A sketchbook of some Historic Buildings of the Czech Republic by Stephen Harte and Barbara Peacock
This charming booklet seeks to highlight the cultural richness of the Czech Republic through some of its great buildings. It features original watercolours and sketches by the artist Stephen Harte based on impressions recorded during his visits to the country. These are linked by a brief but authoritative historical narrative by Barbara Peacock. Together they show some of the delights to be enjoyed by anyone living in or visiting the Czech Republic, set against the background of a turbulent past. The Czech Republic has a greater concentration of country houses (zámky) than almost any other country in Europe, and this booklet gives a preliminary taste of what is on offer. Read more/
Stephen Harte 's previous occupation as an architect and landscape architect has helped him to develop skills and interests that he now uses in painting. As well as exhibiting his paintings, this is his third recent project illustrating publications for raising awareness and money for different charities. His work includes a wide range of themes with his aim of capturing the visual life of his subject.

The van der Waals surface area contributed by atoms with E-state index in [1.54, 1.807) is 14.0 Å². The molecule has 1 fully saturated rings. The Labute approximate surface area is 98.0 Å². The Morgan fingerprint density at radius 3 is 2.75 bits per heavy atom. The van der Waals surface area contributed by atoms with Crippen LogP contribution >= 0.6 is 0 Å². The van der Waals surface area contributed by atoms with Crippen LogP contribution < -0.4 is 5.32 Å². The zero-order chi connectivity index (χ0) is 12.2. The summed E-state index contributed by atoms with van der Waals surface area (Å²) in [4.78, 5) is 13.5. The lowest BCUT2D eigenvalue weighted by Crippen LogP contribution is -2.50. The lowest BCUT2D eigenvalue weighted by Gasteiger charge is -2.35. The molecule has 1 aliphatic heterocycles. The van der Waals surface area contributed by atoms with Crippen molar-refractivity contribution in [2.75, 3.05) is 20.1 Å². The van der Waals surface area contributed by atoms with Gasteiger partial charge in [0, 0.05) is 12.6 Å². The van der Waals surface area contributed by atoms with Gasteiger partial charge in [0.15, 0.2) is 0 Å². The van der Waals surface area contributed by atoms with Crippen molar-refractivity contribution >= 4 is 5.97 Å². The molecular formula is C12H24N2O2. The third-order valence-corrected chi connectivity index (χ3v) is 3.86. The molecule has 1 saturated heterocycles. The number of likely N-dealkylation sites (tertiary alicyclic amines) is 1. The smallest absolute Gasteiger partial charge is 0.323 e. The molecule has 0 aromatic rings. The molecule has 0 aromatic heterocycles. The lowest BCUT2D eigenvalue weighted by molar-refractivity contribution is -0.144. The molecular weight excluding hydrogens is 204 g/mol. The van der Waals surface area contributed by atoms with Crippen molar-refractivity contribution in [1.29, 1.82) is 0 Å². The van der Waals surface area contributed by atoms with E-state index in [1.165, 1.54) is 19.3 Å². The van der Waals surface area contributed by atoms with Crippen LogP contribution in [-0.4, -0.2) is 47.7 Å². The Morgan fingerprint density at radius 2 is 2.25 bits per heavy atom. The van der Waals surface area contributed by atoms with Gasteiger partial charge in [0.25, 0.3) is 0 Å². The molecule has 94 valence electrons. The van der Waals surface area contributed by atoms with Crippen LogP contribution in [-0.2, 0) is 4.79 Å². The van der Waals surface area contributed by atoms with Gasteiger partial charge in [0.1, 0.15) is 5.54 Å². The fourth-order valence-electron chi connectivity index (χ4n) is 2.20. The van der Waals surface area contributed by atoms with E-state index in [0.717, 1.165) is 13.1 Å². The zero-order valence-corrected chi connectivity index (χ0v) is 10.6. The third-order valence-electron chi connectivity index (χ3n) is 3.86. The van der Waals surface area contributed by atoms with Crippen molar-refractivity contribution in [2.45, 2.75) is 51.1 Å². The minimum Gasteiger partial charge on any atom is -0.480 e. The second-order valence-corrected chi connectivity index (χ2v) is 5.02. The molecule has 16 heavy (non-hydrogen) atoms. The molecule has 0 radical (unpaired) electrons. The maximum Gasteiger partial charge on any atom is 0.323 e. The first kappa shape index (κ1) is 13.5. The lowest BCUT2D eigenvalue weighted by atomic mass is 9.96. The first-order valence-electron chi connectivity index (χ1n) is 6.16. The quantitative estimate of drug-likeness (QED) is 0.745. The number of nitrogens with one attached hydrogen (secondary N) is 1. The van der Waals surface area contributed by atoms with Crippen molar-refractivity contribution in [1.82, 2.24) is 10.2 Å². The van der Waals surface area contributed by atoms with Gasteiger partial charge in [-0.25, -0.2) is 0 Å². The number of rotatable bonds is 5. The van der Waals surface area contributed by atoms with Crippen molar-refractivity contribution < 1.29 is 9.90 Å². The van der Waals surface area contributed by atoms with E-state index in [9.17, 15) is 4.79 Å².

Barbara Peacock MA FRSA is an architectural historian with a particular interest in the country house. For over 20 years she has travelled extensively in the Czech Republic researching the magnificent and still comparatively little-known legacy of great country houses and has led many group visits. Published 2014, 31 pages, full-colour illustrations, £8.50 incl. p&p.
To order a copy please email: or send your name, address and a cheque for £8.50 per copy to: 'Czechbook' Sales, Church Cottage, Beauworth, ALRESFORD, Hampshire SO24 0PA.
Profits go to The Friends of Czech Heritage, of which Barbara Peacock is a founder.
Review: "Czechbook is a charming memoir, encapsulating the appeal of the Czech heritage. It deserves a place on the bookshelves of all those who, like me, treasure the memory of past visits; but it also – as John Sweetman remarks in his introduction – is a forward-looking book. It conveys somehow the aspiration to create a world which is stable, prosperous, morally robust and artistically fulfilled. As such, the book is suggestive of a deeper meaning and, for those who may have just discovered the Czech heritage, it forms an essential taster for what lies ahead." Prof. Francis Terry